Friday, February 20, 2015, 9-10:30 p.m. ET
Explore the life and legacy of playwright August Wilson (April 27, 1945 – October 2, 2005), the man some call America’s Shakespeare, from his roots as an activist and poet to his indelible mark on Broadway. Film and theater luminaries including Viola Davis, Charles Dutton, Laurence Fishburne, James Earl Jones, Suzan-Lori Parks and Phylicia Rashad share their stories of the career- and life-changing experience of bringing Wilson’s rich theatrical voice to the stage. Unprecedented access to Wilson’s theatrical archives, rarely seen interviews and new dramatic readings bring to life his seminal 10-play cycle chronicling each decade of the 20th-century African-American experience, including the Tony- and Pulitzer-winning Fences and Pulitzer-winningThe Piano Lesson. Family, friends, colleagues and scholars trace Wilson’s influences, creative evolution, triumphs, struggles, and quest for cultural determinism before his untimely death from liver cancer. Directed by Emmy-winner Sam Pollard (If God Is Willing and Da Creek Don’t Rise; When the Levees Broke; Slavery by Another Name).Classroom Resources on PBS LearningMedia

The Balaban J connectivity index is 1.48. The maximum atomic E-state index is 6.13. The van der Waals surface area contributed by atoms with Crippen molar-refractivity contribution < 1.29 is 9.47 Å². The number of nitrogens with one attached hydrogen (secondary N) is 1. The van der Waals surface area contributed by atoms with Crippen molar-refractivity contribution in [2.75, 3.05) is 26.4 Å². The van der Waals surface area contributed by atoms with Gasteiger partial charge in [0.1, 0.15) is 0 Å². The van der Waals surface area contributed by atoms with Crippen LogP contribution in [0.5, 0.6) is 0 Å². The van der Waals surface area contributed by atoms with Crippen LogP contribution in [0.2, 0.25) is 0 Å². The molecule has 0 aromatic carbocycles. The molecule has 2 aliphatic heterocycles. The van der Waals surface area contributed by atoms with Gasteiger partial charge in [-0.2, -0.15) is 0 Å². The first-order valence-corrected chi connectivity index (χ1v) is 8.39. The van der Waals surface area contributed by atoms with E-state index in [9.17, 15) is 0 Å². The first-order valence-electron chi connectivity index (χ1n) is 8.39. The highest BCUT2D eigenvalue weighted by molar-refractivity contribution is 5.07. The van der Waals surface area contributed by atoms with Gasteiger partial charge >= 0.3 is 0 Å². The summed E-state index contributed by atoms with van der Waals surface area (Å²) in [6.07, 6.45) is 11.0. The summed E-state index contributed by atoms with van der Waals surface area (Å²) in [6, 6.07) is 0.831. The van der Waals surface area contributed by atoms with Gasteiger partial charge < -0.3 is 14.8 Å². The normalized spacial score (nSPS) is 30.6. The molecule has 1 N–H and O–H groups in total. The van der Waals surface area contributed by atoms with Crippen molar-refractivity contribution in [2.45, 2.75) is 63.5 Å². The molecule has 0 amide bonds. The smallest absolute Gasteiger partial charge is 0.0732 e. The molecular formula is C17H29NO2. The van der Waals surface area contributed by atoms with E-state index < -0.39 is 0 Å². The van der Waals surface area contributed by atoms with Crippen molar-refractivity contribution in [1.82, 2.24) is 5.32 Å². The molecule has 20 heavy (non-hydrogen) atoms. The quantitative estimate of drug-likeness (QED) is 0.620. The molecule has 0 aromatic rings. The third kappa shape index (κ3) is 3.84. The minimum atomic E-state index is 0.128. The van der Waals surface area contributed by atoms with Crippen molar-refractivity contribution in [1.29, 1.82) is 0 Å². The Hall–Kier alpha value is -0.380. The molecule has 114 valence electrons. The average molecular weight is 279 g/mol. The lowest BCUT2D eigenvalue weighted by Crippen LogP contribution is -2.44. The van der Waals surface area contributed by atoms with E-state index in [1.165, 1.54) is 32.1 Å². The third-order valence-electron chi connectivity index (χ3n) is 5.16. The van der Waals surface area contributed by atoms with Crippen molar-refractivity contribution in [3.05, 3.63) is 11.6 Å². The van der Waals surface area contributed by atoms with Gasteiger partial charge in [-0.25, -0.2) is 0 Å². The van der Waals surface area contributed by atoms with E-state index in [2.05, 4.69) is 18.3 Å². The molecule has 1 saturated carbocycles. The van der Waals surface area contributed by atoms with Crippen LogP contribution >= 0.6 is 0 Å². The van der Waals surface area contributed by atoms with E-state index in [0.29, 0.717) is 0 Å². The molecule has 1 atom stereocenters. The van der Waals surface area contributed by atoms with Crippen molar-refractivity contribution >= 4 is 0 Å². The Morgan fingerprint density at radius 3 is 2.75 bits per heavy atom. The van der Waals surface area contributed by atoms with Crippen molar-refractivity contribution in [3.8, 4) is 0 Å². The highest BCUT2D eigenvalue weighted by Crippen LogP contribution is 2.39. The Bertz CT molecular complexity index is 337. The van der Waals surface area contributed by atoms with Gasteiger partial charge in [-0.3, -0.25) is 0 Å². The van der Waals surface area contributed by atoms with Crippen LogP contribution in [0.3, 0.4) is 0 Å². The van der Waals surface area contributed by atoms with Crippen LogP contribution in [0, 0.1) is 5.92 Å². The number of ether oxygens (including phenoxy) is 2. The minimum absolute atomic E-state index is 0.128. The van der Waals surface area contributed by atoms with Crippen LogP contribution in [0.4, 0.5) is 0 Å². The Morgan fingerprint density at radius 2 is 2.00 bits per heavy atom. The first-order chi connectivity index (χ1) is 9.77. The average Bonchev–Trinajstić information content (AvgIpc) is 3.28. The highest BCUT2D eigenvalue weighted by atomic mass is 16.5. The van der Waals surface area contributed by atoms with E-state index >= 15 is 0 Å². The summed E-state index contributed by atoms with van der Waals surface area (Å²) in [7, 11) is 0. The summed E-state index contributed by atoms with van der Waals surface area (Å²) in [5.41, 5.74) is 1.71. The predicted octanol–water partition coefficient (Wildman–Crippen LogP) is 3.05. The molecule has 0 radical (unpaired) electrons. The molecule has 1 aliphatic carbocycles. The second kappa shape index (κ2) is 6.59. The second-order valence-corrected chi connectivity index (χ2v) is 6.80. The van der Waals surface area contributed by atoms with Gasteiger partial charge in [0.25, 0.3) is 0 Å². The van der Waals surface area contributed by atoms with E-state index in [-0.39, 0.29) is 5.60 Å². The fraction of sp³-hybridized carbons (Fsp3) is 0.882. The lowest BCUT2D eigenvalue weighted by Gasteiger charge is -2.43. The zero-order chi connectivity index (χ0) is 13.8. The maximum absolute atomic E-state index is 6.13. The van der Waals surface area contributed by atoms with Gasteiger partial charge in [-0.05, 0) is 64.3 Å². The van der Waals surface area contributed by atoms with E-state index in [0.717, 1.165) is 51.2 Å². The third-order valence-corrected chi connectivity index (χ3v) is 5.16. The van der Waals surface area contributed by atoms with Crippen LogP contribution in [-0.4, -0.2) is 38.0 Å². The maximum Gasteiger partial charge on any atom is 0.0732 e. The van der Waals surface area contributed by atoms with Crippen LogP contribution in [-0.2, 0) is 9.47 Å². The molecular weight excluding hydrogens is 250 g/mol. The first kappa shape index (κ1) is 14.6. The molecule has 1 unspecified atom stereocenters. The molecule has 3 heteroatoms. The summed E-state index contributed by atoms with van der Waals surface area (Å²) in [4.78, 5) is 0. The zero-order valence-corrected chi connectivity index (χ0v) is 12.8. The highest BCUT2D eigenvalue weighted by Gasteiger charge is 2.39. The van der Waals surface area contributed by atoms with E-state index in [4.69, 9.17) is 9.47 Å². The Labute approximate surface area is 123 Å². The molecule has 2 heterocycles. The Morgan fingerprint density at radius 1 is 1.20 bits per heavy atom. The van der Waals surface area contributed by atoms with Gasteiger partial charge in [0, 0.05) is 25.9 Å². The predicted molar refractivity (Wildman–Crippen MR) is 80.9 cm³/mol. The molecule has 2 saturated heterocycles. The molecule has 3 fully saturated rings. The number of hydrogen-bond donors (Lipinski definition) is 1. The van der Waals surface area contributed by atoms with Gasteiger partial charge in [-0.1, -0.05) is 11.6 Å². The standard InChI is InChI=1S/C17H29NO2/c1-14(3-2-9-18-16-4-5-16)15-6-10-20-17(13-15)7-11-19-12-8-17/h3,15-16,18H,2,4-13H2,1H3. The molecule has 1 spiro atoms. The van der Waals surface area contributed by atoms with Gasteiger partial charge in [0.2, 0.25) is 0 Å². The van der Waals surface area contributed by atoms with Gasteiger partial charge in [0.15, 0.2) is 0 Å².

PBS LearningMedia – PBS’ destination for educators and students – offers a range of curriculum-targeted resources that support lessons on black history and spotlight the leaders, thinkers, and innovators that helped shape our nation’s history. Through discussion questions, worksheets, videos, and digitized primary sources, PBS LearningMedia helps teachers to promote inquiry in their classrooms and strengthen students’ personal connection to black history and culture. For more information on the latest digital resources for classroom instruction, please visit pbslearningmedia.org.Free Streaming on the BCC

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Booker T. Washington

500 Notable African American Biographies